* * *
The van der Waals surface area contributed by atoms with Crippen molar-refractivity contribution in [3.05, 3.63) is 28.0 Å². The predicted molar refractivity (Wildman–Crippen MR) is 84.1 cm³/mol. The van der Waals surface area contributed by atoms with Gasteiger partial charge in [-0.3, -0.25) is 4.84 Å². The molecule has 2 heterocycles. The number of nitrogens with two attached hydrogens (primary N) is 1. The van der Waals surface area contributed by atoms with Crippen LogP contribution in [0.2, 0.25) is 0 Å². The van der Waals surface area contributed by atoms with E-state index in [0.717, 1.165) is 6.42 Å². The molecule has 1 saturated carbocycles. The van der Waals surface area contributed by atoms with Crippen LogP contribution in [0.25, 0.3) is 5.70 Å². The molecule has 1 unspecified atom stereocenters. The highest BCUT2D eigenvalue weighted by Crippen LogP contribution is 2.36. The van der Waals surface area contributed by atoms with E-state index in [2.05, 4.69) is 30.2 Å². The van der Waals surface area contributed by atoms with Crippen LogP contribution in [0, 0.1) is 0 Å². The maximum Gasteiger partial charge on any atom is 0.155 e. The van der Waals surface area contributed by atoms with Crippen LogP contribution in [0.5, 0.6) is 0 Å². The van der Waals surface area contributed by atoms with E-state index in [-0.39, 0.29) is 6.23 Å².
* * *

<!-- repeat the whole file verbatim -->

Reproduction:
The van der Waals surface area contributed by atoms with Crippen molar-refractivity contribution in [3.05, 3.63) is 28.0 Å². The predicted molar refractivity (Wildman–Crippen MR) is 84.1 cm³/mol. The van der Waals surface area contributed by atoms with Gasteiger partial charge in [-0.3, -0.25) is 4.84 Å². The molecule has 2 heterocycles. The number of nitrogens with two attached hydrogens (primary N) is 1. The van der Waals surface area contributed by atoms with Crippen LogP contribution in [0.2, 0.25) is 0 Å². The van der Waals surface area contributed by atoms with E-state index in [0.717, 1.165) is 6.42 Å². The molecule has 1 saturated carbocycles. The van der Waals surface area contributed by atoms with Crippen LogP contribution in [0.25, 0.3) is 5.70 Å². The molecule has 1 unspecified atom stereocenters. The highest BCUT2D eigenvalue weighted by Crippen LogP contribution is 2.36. The van der Waals surface area contributed by atoms with E-state index in [2.05, 4.69) is 30.2 Å². The van der Waals surface area contributed by atoms with Crippen LogP contribution in [0, 0.1) is 0 Å². The maximum Gasteiger partial charge on any atom is 0.155 e. The van der Waals surface area contributed by atoms with Crippen LogP contribution in [0.5, 0.6) is 0 Å². The van der Waals surface area contributed by atoms with E-state index in [-0.39, 0.29) is 6.23 Å².